The recent manuscript by Cantorna and colleagues reports that vitamin D receptor (VDR)-deficient mice fail to develop experimental allergic airway inflammation (1). The authors report that recruitment of inflammatory cells and induction of airway hyperreactivity following intranasal challenge with OVA in OVA-sensitized mice is severely dampened in the absence of VDR. The interpretation offered is that vitamin D is important for mounting a Th2-type immune response and that VDR might play an important role in regulating eosinophil and Th2 cell recruitment. However, in my opinion, the implications of the observation that VDR-deficient mice exhibit marked elevation in baseline serum IgE are not fully appreciated. Indeed, elevation of serum IgE is consistent with spontaneous enhancement of Th2 responses in VDR-deficient mice, which is in agreement with previous findings that VDR ablation results in augmented production of Th2 cytokines (2). As to the seemingly paradoxical observation that VDR-deficient mice fail to develop signs of allergic airway inflammation in response to allergen challenge despite the high IgE titer, I suggest that a potential explanation could invoke the so-called “IgE blocking hypothesis” (3). Specifically, the high amounts of spontaneous non-OVA specific IgE Abs reported in VDR-deficient mice might prevent mast cell sensitization by saturating FcεRI and thus prevent binding and aggregation by OVA-specific IgE. To analyze this, it would be important to document levels of anti-OVA-specific IgE following immunization and to show whether it is possible to induce passive mast cell sensitization by skin injection of OVA-specific IgE in VDR-deficient mice.

The letter of Dr. D’Ambrosio offers an interesting but not entirely justified explanation of our data regarding the increased IgE levels in VDR KO mice that fail to develop experimental asthma. We agree that we probably have not “fully appreciated” the role of elevated baseline serum IgE in VDR KO mice. However, high IgE may or may not be due to spontaneous Th2 cell responses. Indeed, we have observed elevated baseline IgE levels in mice lacking the tyrosine kinase Itk, even in the absence of a significant Th2 response (R1 ). In addition, our data contradict the findings by O’Kelly et al. cited above. We found that Th2 cell responses are not elevated in VDR KO mice and in fact our data suggest that Th2 cell responses are either not different or diminished (in terms of IL-4 secretion) in VDR deficiency (R2 ). Only IgE production was elevated in the VDR KO mice. In addition, we feel that the reduced airways response observed in the VDR null mice is unlikely to be due to any “blocking effects” of circulating IgE interacting with FcεR on mast cells for the following reasons. In our model, we induced allergic asthma in mice by immunizing with an adjuvant, followed by airway provocation with antigen. Under these conditions, airways responses observed 24 hours after challenging with allergen do not involve mast cells or the high affinity FcεR (R3R4R5R6 ). We therefore think it unlikely that IgE receptor blocking plays a role in the reduced AHR we observed in the VDR null mice. By contrast, more recent studies suggest that inducing airways hyperresponsiveness in the absence of adjuvant does require IgE, high affinity FcεR, and mast cells in mice (R7 ). Finally, as Dr. D’Ambrosio pointed out (in the paper by Yazdanbakhsh et al.) there are numerous examples of situations where elevated baseline IgE does not result in asthma and many possible mechanistic explanations. Therefore, we believe that without further experimentation it is premature to offer a single explanation for our data.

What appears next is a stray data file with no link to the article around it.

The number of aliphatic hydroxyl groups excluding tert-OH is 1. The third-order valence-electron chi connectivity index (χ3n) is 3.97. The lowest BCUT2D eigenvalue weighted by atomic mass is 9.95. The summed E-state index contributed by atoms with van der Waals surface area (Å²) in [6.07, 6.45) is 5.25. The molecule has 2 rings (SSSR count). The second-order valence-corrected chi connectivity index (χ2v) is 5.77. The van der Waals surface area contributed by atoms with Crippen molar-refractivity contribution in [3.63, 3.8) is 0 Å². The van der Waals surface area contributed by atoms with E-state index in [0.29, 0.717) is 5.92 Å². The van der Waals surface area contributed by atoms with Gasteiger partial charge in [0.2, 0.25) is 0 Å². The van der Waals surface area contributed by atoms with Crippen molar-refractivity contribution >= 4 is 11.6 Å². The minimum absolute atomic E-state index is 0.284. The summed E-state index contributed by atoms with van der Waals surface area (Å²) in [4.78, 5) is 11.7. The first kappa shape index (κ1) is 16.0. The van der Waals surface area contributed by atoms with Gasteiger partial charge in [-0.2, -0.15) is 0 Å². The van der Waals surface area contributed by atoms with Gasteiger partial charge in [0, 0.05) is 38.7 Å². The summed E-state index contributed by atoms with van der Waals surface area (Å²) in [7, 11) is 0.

R1
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2003
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R2
Froicu, M., V. Weaver, T. A. Wynn, M. A. McDowell, J. E. Welsh, M. T. Cantorna.
2003
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R7
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2004
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1
Wittke, A., V. Weaver, B. D. Mahon, A. August, M. T. Cantorna.
2004
. Vitamin D receptor-deficient mice fail to develop experimental allergic asthma.
J. Immunol.
173
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3432
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2
O’Kelly, J., J. Hisatake, Y. Hisatake, J. Bishop, A. Norman, H. P. Koeffler.
2002
. Normal myelopoiesis but abnormal T lymphocyte responses in vitamin D receptor knockout mice.
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3
Yazdanbakhsh, M., P. G. Kremsner, R. van Ree.
2002
. Allergy, parasites, and the hygiene hypothesis.
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